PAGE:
Exploring the origins of a modern-ish word is like trying to find your perfect mate via online dating, it is incredibly convoluted and filled with cockamamie stories, all more fun than the last. Lets start with what we do know. What is a cocktail?
Sternly, I’ll tell you what its not. It’s not a vodka and Redbull. Its not a Mississippi Mudslide. And, its definitely not a Jager-bomb. The definition of a cocktail was first published in The Balance and Columbian Repository in 1806 in an editorial in response to the question, “What is a cock-tail?”. It read: “Cocktail is a stimulating liquor, composed of spirits of any kind, sugar, water and bitters-- it is vulgarly called bittered sling, and is supposed to be an excellent electioneering potion, inasmuch as it renders the heart stout and bold, at the same time that it fuddles the head.” The cocktail has evolved, but the definition still holds up on a basic level.
Definitions aside, the origins of the word is where we really start to have some fun. There are many theories, some seemingly an easy truth and some so outlandish that we just hope they are true. Here are some of our faves:
On a very literal level, it was said that early farmers, as the dawn broke, would have a drink to begin the day when the cocks began to crow. We’d like to think if a morning cocktail helped build this great country, it can certainly help sustain it.
Along the same literal lines of the first theory, there are multiple stories of a rooster’s tail-feather (a cock tail) being used as a colonial garnish for drinks.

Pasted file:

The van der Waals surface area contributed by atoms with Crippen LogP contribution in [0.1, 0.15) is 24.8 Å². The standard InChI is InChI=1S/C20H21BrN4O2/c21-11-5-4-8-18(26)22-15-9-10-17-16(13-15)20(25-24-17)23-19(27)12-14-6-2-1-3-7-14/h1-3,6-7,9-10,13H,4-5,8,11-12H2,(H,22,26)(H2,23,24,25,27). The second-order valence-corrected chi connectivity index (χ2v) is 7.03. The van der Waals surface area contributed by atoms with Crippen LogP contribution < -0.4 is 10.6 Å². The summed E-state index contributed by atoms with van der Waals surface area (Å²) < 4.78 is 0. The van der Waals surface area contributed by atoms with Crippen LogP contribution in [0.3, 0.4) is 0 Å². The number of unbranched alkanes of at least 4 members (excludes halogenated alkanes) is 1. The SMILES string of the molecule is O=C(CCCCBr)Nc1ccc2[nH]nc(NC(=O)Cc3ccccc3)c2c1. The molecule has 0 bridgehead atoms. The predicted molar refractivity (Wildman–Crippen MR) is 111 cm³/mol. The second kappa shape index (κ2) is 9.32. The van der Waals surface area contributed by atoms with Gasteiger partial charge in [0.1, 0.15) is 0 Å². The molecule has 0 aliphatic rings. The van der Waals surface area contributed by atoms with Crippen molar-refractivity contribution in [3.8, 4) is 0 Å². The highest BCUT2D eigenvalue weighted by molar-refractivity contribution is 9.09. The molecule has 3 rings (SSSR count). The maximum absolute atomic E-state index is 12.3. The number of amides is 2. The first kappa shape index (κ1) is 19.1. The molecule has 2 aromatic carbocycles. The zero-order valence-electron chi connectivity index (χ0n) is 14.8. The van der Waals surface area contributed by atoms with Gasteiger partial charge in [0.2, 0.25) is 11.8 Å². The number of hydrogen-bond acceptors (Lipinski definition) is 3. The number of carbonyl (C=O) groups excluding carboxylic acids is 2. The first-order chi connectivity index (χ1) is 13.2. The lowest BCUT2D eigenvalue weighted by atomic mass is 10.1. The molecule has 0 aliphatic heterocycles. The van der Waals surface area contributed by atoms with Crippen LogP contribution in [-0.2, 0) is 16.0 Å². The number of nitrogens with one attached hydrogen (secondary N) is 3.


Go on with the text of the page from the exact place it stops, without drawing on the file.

Bartender, a 1936 British publication, wrote a story of sailors of earlier times being served mixed drinks in Mexico stirred with a Cola de Gallo, a long root with a similar shape to a rooster’s tail.
Cock Tailings is also a term that sometimes refers to the leftover bottom dredgings of a cask of ale. It is said that the cock tailings from various spirits would be mixed together and sold as a lower priced, and lower quality, beverage.
Another fun, but unlikely, version is the word cocktail may be a distant derivation of the name Xochiti, the name of an Aztec goddess. Xochiti is also rumored to be the name of a Mexican princess who served drinks to American soldiers.
The American cocktail resurgence has taken over the drinking culture over the past decade and cocktails themselves have evolved in a big way. But before we get overly convoluted and confused, we must remember to return to our cocktail roots. In words of a very wise lion: “Remember who you are.”